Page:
S4 Episode 7-8 — Crazy House

The cast goes inside the mind of a murderer using a board game. This episode is the objective best, it easily outshines the rest of the season. The set engineering is amazing. The puzzles are great.

This is behind-the-scenes footage from the Crazy House episode. It doesn't have subtitles, but I don't think they're necessary. It shows how they built the set, the rooms actually move! Out of all of the Great Escape "rooms," this is the one I would want to play the most if it were possible!

Girls' High School Mystery Class 여고추리반

I'm not really sure how much of a "variety" show it is. I mean, a celebrity cast making jokes is definitely there. But this show is kind of like a live action point-and-click adventure. If Busted! reduced its scale a little so everything was less chaotic and made sense, I think it would have been like this.

Essentially, the members have to LARP their way through a plot and solve some puzzles along the way. It's similar to The Great Escape, and the story takes place in the same 'universe'. It's lighthearted, not necessarily funny (other than the fact all of the main cast is obviously too old to be in high school), but it's fun to see the story unfold and you really feel like you're there along with the cast trying to figure it out. This one is really special since an all-female cast is pretty much nonexistant in variety world, and I do like half-scripted shows quite a bit.

The plot of first season of this show is that the members have enrolled as students in a prestigious high school known for its ability to get its students into SNU, and then join the school's mystery club. However, the school seems to be hiding some kind of secret that past mystery club members have been unable to solve. Can they uncover the truth?!? (Yes)

In the second season of Girl's High School Mystery Class, the girls transfer to a new high school with a more cheerful and friendly atmosphere. On the surface, anyway. This season's mystery involves an annonymous chat room and poison. The cast has to track down the killer before they can strike again. The second season is more cleanly executed than the first. While there aren't really any traditional logic-based puzzles or riddles, and a lot of the clues were the oppostie of subtle, you could tell that the cast was really immersed in the mystery and everyone gave their best effort, which made it a lot of fun. My only complaint is that the final episode concluded without answering all of the questions, but perhaps that's inevitable with half-scripted shows.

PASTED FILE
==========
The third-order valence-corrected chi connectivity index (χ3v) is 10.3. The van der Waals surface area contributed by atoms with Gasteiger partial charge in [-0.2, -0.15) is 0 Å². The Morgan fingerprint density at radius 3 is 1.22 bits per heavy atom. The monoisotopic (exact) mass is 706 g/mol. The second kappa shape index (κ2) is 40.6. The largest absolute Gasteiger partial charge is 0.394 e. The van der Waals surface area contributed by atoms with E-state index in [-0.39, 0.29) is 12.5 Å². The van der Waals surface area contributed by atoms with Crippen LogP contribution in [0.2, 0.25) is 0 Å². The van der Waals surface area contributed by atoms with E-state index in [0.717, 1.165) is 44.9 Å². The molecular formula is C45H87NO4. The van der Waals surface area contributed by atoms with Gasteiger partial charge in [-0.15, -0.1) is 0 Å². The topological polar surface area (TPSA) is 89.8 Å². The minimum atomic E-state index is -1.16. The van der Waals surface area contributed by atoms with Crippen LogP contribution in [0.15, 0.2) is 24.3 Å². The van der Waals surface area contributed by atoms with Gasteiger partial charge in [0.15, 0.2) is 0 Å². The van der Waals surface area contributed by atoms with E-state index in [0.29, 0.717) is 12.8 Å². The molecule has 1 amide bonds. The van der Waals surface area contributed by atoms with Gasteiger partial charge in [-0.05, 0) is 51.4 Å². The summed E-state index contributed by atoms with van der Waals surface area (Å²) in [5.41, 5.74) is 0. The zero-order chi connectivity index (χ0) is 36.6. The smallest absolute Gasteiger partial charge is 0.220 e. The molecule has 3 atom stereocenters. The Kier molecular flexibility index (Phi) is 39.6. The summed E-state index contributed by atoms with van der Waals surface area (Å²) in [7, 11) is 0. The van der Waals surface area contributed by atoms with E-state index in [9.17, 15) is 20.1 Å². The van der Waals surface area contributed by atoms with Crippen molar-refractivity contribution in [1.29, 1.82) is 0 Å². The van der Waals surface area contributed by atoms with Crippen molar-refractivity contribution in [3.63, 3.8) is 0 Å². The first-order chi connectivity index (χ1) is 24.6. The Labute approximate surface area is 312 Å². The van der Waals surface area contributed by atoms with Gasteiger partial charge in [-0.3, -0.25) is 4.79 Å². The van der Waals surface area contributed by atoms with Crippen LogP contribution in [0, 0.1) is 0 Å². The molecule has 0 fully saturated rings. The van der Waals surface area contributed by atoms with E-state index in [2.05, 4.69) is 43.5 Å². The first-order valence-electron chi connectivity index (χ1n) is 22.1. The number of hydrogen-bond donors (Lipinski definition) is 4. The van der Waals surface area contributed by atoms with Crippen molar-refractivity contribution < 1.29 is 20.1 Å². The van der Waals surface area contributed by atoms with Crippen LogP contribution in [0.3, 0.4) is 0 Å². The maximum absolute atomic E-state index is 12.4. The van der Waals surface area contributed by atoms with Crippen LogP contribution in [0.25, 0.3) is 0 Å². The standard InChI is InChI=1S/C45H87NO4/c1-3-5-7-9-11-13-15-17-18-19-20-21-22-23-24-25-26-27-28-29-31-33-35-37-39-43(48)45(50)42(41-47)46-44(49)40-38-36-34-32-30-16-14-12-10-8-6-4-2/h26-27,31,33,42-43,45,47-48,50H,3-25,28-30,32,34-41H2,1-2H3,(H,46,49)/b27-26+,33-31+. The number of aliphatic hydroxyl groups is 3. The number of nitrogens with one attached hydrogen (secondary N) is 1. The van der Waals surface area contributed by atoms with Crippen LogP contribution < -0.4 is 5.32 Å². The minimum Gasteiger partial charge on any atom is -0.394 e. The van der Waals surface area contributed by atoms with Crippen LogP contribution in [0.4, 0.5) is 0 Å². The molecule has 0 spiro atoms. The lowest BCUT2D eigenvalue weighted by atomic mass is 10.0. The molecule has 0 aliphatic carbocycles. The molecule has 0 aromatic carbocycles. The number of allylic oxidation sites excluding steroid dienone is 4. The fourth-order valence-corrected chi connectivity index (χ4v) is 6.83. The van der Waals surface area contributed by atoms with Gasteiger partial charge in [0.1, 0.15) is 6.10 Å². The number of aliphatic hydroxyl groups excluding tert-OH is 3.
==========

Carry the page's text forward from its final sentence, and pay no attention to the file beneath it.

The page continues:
Bloody Game 피의 게임

Pizza Game Bloody Game is (another) not-quite-variety-but-kinda competition/puzzle/escape game show that unfortunately comes with unneccessary celebrity commentary but other than that, it's quite interesting! The show seems to be loosely inspired by Squid Game and Parasite, but also follows in the footsteps of similar shows like The Genuis. The premise is that 10 mostly ordinary people live together in a mansion for two weeks. They play a few games, but most of the show is centered around psychological warefare, since someone has to be voted off at the end of each game. The last person standing at the end gets money. However, there is a twist! The "losers" actually get banished to a dingy basement instead of booted off of the show.

Halfway through though, the show gets a little messy. It's entertaining for sure, but the cast starts to become a little too..."creative." Well, I'm not sure why some of the players were cast at all. Really a mixed bag. It's a survival show, but since some of the players don't want to lie or betray or lose their pride, they make dumb decisions, reveal too much information, or even sacrifice themselves for no reason. Crying and vowing to avenge their friend who was betrayed with the same conviction as if their entire family was slaughtered before their eyes. Flirting with the enemy the next episode. You can almost see the very moment it stops being a game for each player. I don't think such a show would work in a more individualistic society.

A fun observation is that pretty much everyone drinks and smokes pretty heavily. Due to broadcast regulations, cigarettes (but only ones that are lit) have to be censored, but so much of the show's alliance and betrayal discussion happens in the designated smoking area. It got difficult to tell who is who unless I was paying attention to the voices, but shapeless blob diplomacy made everything feel so much less dire. So it was even funnier when the interview footage had them discussing strategy like they were generals at war.

Actually I think this show is kind of like a very small scale, less-islandy Survivor. But I haven't seen Survivor in many years so I might be terribly misinformed.